Barcelona 1945: young Daniel Sempere is taken to a fabulous secret library called the Cemetery of Forgotten Books where he is told he must 'adopt' a single book, promising to care for it always. Entranced by his chosen book, The Shadow of the Wind, Daniel begins a quest to find the truth about the life and death of its mysterious author.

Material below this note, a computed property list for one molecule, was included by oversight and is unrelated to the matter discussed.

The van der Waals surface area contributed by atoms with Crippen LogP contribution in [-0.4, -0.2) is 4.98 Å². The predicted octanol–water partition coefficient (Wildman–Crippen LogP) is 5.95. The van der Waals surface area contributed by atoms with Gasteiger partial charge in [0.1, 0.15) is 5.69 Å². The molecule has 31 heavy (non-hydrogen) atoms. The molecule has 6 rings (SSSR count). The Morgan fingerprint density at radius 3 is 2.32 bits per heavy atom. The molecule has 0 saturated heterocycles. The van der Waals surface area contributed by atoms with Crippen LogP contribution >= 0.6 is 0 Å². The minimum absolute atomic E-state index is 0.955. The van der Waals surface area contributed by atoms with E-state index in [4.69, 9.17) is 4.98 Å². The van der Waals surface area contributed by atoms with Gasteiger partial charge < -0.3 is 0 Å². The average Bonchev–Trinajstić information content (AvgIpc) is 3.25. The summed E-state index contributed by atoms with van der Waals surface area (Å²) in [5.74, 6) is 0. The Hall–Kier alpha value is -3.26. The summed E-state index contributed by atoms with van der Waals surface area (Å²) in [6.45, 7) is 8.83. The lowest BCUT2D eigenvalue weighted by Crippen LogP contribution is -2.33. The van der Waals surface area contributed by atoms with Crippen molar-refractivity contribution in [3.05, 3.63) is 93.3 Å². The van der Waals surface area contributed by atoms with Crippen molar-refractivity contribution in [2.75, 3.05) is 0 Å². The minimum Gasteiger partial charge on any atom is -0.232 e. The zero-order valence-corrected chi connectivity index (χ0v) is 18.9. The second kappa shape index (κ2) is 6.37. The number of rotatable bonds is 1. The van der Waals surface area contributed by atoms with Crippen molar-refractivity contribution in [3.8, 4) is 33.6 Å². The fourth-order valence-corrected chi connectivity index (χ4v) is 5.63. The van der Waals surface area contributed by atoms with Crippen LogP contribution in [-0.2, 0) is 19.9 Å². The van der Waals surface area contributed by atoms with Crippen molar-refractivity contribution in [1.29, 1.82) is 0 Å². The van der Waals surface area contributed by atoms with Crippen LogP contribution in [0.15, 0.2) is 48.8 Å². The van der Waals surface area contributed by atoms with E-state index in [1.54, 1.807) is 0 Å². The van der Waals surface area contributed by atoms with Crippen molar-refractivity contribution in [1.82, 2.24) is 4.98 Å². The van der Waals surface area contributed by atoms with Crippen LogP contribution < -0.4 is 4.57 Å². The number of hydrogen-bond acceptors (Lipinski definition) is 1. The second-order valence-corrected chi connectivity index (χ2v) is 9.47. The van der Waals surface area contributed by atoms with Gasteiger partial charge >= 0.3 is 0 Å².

"Like a well-designed game, Chainmail Bikini sets forth a straightforward premise and then challenges as it delights, capturing your imagination and before you know it, you’ll find yourself invested in it."—My Entertainment World "Whether you’re a hardcore gamer who wants to see stories by others who share your passion [or] a comics lover who wants to see a wide variety of excellent comics from a wide variety of talented creators . . . this is a book that you’ll enjoy, treasure and be able to return to over and over again."—Autostraddle Chainmail Bikini is an anthology of comics by and about female gamers! Forty cartoonists have contributed comics about the games they’re passionate about—from video games to tabletop role-playing to collectible card games. The comics in Chainmail Bikini explore the real-life impact of entering a fantasy world, and how games can connect us with each other and teach us about ourselves. Alliances are forged, dice get rolled, and dragons get slain! Chainmail Bikini shows that while women are not always the target market for gaming, they are a vital and thoroughly engaged part of it, and are eager to express their personal take as players, makers, and critics of games. Chainmail Bikini is edited by Hazel Newlevant (If This Be Sin), and features a cover illustration by Hellen Jo and comics by established talents and rising stars including Annie Mok, Jane Mai, Molly Ostertag, MK Reed, and Sophie Yanow.